Two longer pieces on aspects of the proposed Shockoe redevelopment plan.
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Urban Scale Richmond looks in-depth at the plan’s impact on the Seventeenth Street Market:
As stated in the Shockoe Economic Revitalization Strategy of 2011, a major goal of the new First Market Square should be “reinforcing Main Street Station’s position as an epicenter driving the culture, creativity and identity” of the Shockoe neighborhood. The market, by incorporating flexible programming, top-notch design values, and ‘round-the-clock scheduling, should be a catalyst for the success of the larger neighborhood. A fully functioning square could underline the kinds of urbane values conducive to the creative entrepreneurship that has already transformed the Shockoe area into a dynamic place to live and work.
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Archaeologist Terry Brock writes about the archaeological impact of a development in Shockoe:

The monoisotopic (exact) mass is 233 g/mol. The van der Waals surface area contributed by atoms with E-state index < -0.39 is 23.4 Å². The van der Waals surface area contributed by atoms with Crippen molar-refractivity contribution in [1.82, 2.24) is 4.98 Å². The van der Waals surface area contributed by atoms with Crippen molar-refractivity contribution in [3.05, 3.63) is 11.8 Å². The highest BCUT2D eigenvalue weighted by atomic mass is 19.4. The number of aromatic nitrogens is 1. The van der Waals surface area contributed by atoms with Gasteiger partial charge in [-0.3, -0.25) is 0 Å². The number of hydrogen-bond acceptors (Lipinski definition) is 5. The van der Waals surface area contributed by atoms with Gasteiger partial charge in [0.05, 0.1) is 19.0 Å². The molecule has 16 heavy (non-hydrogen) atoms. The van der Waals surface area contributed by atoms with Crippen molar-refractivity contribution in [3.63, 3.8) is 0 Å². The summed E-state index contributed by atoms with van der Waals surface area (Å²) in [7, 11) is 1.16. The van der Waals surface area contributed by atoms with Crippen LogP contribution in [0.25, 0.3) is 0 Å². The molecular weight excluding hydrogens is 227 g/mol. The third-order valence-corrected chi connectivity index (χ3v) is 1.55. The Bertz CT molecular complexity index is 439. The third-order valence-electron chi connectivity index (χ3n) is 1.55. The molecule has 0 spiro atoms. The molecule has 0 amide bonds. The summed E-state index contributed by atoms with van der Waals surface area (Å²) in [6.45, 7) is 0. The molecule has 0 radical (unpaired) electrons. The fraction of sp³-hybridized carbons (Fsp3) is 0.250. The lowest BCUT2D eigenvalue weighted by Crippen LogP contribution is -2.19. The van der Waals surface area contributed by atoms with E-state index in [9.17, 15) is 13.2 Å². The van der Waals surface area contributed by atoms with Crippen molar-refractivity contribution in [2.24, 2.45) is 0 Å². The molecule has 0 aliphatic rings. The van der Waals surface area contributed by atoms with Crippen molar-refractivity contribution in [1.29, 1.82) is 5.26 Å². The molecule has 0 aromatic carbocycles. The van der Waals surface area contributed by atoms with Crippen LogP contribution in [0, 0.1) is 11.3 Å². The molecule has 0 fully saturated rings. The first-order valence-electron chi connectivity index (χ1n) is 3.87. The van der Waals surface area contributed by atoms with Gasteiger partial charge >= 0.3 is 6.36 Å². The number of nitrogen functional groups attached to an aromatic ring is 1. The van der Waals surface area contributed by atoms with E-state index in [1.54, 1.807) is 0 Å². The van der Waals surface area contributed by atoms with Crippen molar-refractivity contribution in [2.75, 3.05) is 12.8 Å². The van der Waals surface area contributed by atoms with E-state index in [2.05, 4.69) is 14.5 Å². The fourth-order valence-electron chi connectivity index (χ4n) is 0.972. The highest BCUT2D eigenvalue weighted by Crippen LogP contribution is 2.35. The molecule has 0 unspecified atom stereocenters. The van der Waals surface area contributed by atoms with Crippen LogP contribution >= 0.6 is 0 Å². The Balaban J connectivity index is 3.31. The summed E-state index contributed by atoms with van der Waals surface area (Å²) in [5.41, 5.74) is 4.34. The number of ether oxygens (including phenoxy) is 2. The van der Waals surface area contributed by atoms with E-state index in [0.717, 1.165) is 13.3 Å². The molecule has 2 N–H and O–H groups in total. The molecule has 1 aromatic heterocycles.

Instead of discussing who’s right and who’s wrong, I want to discuss the way this debate frames what is historically significant about this space, and how that affects the archaeological resources at the site. I also want to examine whether archaeology will be necessary if this project continues and what archaeological sites may be affected. Finally, I will make a case for a public approach to the mitigation. In this post, I am operating under an assumption that the project, as proposed, will happen. This is not an endorsement, nor is it a critique, of the project: I’m simply asking, “if the project is supported, how will it impact archaeological resources, and what will be or can be done about it?” I have only seen archaeology mentioned a few times, and done so in ways that are either as part of a pro/con argument, or questioning what will happen if archaeological resources exist and are disturbed during the work. Hopefully, I’ll be able to answer some of these questions.